Advancements in urban water management in the Baltic Sea region
Challenges caused by climate change demand more attention and measures in the future. Experts in the Baltic Sea region have developed a planning solution to tackle the flood risks in urban areas caused by extreme weather events.
Floods causing risks to urban areas and the Baltic Sea
Effective management of urban stormwaters is one key factor among environmental solutions in the future. Due to the weather extremes brought along by climate change, floods are becoming more frequent especially in urban areas. As the capacity of urban drainage systems is insufficient in extreme flood situations, the risk of untreated wastewater being flushed from urban drainage systems into the nature, including the Baltic Sea, increases. Wastewater spillages are harmful to people and the environment due to the excessive amount of nutrients, hazardous substances, and pathogenic microbes.
Support system for planning smart drainage systems
Urban areas can be prepared for floods by improved planning and risk analysis. A partnership of universities, research institutions, municipalities, water utilities and associations from six countries around the Baltic Sea have worked for flood risk mitigation in the BSR NOAH project in 2019-2021. The experts in the project have taken measures and developed new tools for urban stormwater management.
In NOAH, eight pilot areas have been chosen for testing and implementing control measures, monitoring tools and planning methods in real urban environments. Models of the areas have been created for making flood risk analyses. Based on the knowledge gathered by modeling, appropriate drainage control devices have been installed to enhance monitoring and adjustability of the drainage systems. Furthermore, to enhance spatial planning, a new methodology for investigating the areas’ flood risks – whether currently or in the future according to selected climate scenarios – has been created. The NOAH tool, Extreme Weather Layer (EWL), combines stormwater management with spatial planning to provide information on how to make the existing facilities resilient to the impacts of climate change.
Part of the NOAH partnership project carried out by “Wodociągi Słupsk” assumed the study of the impact of precipitation of varying intensity, range and duration on the existing sewage system in the city of Słupsk. The risk of contamination of the Słupia River with an overflow from a combined sewage system was indicated. Because of that “Wodociągi Słupsk” has applied a model based on extreme weather conditions (Extreme Weather Layer) with success. This experience showed that this model can be used in many other cities, especially those with similar problems.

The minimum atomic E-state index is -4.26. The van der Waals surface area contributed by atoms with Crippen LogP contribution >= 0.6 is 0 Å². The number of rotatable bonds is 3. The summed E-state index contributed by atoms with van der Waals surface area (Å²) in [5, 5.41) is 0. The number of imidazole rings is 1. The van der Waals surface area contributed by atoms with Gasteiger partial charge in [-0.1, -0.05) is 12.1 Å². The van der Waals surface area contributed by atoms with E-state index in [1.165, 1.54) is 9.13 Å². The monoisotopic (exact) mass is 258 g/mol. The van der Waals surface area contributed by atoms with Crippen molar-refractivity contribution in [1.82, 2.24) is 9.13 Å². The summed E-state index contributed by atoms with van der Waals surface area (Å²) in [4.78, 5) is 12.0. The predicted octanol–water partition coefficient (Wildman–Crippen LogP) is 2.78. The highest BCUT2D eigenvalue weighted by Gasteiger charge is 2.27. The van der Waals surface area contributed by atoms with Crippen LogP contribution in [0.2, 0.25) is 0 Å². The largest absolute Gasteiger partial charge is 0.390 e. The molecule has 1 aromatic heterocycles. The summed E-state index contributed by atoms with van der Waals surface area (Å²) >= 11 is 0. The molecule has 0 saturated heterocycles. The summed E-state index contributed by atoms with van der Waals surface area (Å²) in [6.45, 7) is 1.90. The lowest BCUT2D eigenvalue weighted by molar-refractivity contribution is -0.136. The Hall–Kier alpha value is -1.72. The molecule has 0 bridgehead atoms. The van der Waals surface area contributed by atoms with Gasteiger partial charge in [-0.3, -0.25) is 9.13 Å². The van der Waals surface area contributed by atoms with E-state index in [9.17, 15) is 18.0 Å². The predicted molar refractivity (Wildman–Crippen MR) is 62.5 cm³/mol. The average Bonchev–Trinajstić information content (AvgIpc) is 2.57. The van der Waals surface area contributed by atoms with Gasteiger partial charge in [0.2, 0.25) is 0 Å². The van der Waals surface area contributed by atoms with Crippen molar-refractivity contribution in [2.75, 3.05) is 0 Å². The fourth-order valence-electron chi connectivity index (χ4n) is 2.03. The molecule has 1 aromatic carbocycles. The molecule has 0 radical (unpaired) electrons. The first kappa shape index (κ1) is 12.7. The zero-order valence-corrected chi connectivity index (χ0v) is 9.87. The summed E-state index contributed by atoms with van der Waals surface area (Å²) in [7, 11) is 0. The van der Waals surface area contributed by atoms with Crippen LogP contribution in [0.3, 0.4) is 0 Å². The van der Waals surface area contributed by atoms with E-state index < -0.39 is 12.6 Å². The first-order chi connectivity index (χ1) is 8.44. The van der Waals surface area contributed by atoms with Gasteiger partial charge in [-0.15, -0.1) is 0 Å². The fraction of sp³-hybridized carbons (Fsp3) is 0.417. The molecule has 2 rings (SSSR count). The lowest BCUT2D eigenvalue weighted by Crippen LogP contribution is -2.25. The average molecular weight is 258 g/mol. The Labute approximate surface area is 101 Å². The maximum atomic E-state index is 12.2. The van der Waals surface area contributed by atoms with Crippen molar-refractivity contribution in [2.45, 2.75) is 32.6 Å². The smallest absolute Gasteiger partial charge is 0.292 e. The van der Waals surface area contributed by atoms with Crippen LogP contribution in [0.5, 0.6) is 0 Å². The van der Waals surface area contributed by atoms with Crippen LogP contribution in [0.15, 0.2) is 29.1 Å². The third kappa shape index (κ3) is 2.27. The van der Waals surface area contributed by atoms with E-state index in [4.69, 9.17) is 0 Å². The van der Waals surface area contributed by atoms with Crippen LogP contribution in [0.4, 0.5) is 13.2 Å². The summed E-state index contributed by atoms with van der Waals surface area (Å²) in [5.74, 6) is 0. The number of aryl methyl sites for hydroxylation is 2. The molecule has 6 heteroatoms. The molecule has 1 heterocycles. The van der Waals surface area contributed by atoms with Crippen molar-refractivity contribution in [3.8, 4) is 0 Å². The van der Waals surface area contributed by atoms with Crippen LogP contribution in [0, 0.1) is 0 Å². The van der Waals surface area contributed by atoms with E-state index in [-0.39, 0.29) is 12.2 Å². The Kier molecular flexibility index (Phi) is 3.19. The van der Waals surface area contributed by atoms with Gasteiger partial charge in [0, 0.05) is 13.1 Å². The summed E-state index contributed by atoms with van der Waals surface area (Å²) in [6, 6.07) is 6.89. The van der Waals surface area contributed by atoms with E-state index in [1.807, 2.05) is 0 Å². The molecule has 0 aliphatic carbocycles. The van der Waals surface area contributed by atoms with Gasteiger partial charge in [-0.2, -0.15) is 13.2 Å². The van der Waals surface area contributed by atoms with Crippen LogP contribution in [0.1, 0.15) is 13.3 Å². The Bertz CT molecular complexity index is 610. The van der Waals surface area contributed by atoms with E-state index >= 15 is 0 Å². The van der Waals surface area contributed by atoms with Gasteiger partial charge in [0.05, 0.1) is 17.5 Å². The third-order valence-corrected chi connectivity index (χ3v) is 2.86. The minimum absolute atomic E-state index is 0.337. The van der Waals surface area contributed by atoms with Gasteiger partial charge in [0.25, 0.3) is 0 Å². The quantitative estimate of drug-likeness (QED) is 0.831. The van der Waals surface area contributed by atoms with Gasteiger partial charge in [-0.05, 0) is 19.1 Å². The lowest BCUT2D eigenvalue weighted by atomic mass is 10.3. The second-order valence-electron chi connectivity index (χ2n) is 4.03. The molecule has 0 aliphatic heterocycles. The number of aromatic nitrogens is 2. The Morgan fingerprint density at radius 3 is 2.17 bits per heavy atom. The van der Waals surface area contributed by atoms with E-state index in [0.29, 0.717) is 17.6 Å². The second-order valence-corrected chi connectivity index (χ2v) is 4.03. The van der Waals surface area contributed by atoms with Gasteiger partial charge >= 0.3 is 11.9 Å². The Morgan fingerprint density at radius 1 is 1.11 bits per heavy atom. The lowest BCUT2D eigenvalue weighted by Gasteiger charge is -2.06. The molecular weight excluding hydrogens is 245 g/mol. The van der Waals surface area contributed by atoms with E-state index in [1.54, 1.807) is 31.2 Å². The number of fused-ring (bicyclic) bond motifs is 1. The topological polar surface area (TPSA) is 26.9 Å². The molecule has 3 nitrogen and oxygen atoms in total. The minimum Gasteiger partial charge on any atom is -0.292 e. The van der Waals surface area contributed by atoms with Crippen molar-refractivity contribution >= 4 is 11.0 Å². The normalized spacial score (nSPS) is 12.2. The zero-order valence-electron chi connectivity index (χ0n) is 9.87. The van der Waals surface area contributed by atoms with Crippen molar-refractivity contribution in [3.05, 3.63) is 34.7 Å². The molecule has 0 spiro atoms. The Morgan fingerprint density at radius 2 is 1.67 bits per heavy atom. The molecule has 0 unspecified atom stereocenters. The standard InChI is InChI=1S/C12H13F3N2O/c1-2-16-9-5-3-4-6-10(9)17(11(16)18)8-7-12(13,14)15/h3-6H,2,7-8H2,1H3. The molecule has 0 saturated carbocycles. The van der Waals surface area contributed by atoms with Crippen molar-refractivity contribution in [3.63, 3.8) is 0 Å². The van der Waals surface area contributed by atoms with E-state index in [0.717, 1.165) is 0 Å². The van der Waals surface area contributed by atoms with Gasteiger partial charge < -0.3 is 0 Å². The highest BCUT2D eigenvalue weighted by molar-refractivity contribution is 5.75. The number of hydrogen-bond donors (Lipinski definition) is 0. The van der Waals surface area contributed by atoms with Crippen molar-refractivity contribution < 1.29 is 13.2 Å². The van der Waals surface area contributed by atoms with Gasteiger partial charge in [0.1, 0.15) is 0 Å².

Benefits for the entire Baltic Sea region
Implementation of the NOAH actions and tools can cut up to half of the inflow of pollutants from urban areas into the Baltic Sea. During the project lifespan, the EWL planning solution has been tested and adapted to the urban planning procedure of the partner cities. The NOAH concept is easily scalable to any urban area around the Baltic Sea. The aim is to anchor the activities into the daily practices of towns and water utilities, for mitigating impacts of climate change, and for transnationally protecting the Baltic Sea.
Interreg Baltic Sea Region NOAH project
- NOAH “Protecting Baltic Sea from untreated wastewater spillages during flood events in urban areas”,
- Funded by the Interreg Baltic Sea Region Programme
- 18 partners from six countries, led by Tallinn University of Technology
- 1 January 2019 – 31 December 2021
- Project website: sub.samk.fi/noah
- Handbook of the NOAH concept: https://sub.samk.fi/noah_handbook_30112021/.
Project coordinator, Ivar Annus
Tallinn University of Technology, Estonia
Project communication manager, Hanna Rissanen
Satakunta University of Applied Sciences, Finland